Medications for Shingles
En Español (Spanish Version)

The information provided here is meant to give you a general idea about each of the medicines listed below. Only the most general side effects are included, so ask your doctor if you need to take any special precautions. Use each of these medications as recommended by your doctor or according to the instructions provided. If you have further questions about usage or side effects, contact your doctor.

There are no medicines available to cure shingles. There are medicines that can shorten the duration of the illness, reduce your risk of developing complications, and relieve some of your discomfort.

If you develop post-herpetic neuralgia with severe pain, your doctor may prescribe medicines that are used for chronic pain conditions.

Prescription Medications
Antiviral medications

  • Acyclovir (Zovirax)
  • Valacyclovir (Valtrex)
  • Famciclovir (Famvir)

  • Prednisone
  • Prednisolone
Over the Counter Medications
  • Acetaminophen
  • Ibuprofen
  • Antipruritics
    • Diphenhydramine
    • Caladryl
  • Antibiotic ointment
    • Polysporin
    • Neosporin
  • Capsaicin cream
    • Zostrix
Prescription Medications
Antiviral Medications
Common names include:

  • Acyclovir (Zovirax)
  • Valacyclovir (Valtrex)
  • Famciclovir (Famvir)
Antiviral medications will not cure shingles, but they can shorten the duration of the illness. They may also reduce pain and discomfort. While more evidence is needed, antiviral medications might help prevent complications of shingles, such as post-herpetic neuralgia.

Side effects may include:

  • Nausea
  • Vomiting
  • Lightheadedness
  • Abdominal pain
  • Rash
  • Headache
  • Tremor
Common names include:

  • Prednisone
  • Prednisolone
Treatment with corticosteroids may reduce short-term discomfort.

Side effects may include:

Over the Counter Medications
Acetaminophen can help relieve some of the aches and pains associated with shingles.

Ibuprofen can also help relieve some of the aches and pains associated with shingles. To decrease your chance of having an upset stomach, take ibuprofen with food.

Anti-itch Medications
Common brand name: Benadryl

Diphenhydramine can help decrease the itching associated with the rash of shingles.

Side effects may include:

  • Dry mouth
  • Drowsiness—Do not take medication before driving or operating heavy equipment.
  • Increased effects of alcohol or other sedatives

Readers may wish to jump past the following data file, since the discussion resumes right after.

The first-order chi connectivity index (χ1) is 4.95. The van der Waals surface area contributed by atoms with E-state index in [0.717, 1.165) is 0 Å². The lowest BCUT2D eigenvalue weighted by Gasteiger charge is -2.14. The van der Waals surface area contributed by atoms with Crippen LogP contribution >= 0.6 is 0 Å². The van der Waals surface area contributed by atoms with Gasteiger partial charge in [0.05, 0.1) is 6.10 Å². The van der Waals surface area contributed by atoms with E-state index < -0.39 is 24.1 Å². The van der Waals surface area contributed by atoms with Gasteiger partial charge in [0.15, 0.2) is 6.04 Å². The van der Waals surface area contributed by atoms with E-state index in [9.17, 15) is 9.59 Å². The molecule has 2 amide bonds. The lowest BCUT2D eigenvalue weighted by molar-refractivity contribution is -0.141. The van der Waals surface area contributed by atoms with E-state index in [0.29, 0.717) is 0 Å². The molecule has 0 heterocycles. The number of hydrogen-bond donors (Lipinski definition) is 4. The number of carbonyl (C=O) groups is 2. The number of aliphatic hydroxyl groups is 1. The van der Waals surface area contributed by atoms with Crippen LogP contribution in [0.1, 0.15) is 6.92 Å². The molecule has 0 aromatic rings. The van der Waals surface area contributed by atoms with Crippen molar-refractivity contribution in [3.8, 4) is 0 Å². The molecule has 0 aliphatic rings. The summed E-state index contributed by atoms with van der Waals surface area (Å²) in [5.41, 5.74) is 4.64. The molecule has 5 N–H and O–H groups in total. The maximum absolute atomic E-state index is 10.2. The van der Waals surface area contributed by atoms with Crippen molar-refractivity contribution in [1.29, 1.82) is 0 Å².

Caladryl Lotion
Common brand name: Caladryl

Caladryl lotion can help soothe the itching associated with the rash of shingles. Apply lotion to the rash several times each day.

Antibiotic Ointment
Common brand names include:

  • Polysporin
  • Neosporin
Antibiotic ointments may be recommended if your rash has become infected. Talk to your doctor about whether it is necessary to apply antibiotic ointment to open areas of you rash. It is usually applied several times each day.

Capsaicin Cream
Common brand name: Zostrix

Capsaicin cream is used on the skin to relieve the itching, burning, and discomfort of shingles. Do not apply capsaicin cream until your rash has crusted over.

Side effects may include burning, stinging, or warm sensation when first applied to the skin.

Special Considerations
If you are taking medications, follow these general guidelines:

  • Take your medication as directed. Do not change the amount or schedule.
  • Ask what side effects could occur. Report them to your doctor.
  • Talk to your doctor before you stop taking the medication.
  • Plan ahead for refills if you need them.
  • Do not share your medication with anyone.
  • Drugs can be dangerous when mixed. Talk to your doctor if you are taking more than one drug, including over the counter products and supplements.
When to Contact Your Doctor
Contact your doctor if you:

  • Have any questions about your medication
  • Have any side effects
  • Feel that the medication is not working

Shingles (herpes zoster). Centers for Disease Control and Prevention website. Available at: Updated January 10, 2011. Accessed May 30, 2013.

Zoster. EBSCO DynaMed website. Available at: Updated May 20, 2013. Accessed May 30, 2013.

Last Reviewed May 2014

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